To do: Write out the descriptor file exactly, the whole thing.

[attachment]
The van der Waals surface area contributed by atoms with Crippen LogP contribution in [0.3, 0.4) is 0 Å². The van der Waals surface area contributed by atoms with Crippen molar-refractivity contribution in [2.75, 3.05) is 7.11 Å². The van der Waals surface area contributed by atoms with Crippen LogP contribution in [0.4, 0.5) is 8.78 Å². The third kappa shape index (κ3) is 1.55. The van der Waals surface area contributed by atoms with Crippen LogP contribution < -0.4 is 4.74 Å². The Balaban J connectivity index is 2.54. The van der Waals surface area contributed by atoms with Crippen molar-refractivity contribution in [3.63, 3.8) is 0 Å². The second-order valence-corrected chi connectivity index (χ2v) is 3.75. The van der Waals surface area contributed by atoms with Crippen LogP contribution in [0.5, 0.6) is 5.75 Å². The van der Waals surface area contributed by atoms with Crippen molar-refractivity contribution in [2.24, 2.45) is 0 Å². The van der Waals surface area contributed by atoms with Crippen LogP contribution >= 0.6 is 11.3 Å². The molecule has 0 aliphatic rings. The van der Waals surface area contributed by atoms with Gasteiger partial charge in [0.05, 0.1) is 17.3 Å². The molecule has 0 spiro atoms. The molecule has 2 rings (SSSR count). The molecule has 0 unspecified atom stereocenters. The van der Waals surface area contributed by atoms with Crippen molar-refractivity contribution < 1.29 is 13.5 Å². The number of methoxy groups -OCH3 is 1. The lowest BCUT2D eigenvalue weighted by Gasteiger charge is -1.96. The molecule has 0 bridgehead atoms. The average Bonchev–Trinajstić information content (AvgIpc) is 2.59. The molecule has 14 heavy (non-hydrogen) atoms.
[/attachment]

The van der Waals surface area contributed by atoms with Crippen LogP contribution in [0.3, 0.4) is 0 Å². The van der Waals surface area contributed by atoms with Crippen molar-refractivity contribution in [2.75, 3.05) is 7.11 Å². The van der Waals surface area contributed by atoms with Crippen LogP contribution in [0.4, 0.5) is 8.78 Å². The third kappa shape index (κ3) is 1.55. The van der Waals surface area contributed by atoms with Crippen LogP contribution < -0.4 is 4.74 Å². The Balaban J connectivity index is 2.54. The van der Waals surface area contributed by atoms with Crippen molar-refractivity contribution in [3.63, 3.8) is 0 Å². The second-order valence-corrected chi connectivity index (χ2v) is 3.75. The van der Waals surface area contributed by atoms with Crippen LogP contribution in [0.5, 0.6) is 5.75 Å². The van der Waals surface area contributed by atoms with Crippen molar-refractivity contribution in [2.24, 2.45) is 0 Å². The van der Waals surface area contributed by atoms with Crippen LogP contribution >= 0.6 is 11.3 Å². The molecule has 0 aliphatic rings. The van der Waals surface area contributed by atoms with Gasteiger partial charge in [0.05, 0.1) is 17.3 Å². The molecule has 0 spiro atoms. The molecule has 2 rings (SSSR count). The molecule has 0 unspecified atom stereocenters. The van der Waals surface area contributed by atoms with Crippen molar-refractivity contribution < 1.29 is 13.5 Å². The number of methoxy groups -OCH3 is 1. The lowest BCUT2D eigenvalue weighted by Gasteiger charge is -1.96. The molecule has 0 bridgehead atoms. The average Bonchev–Trinajstić information content (AvgIpc) is 2.59. The molecule has 14 heavy (non-hydrogen) atoms.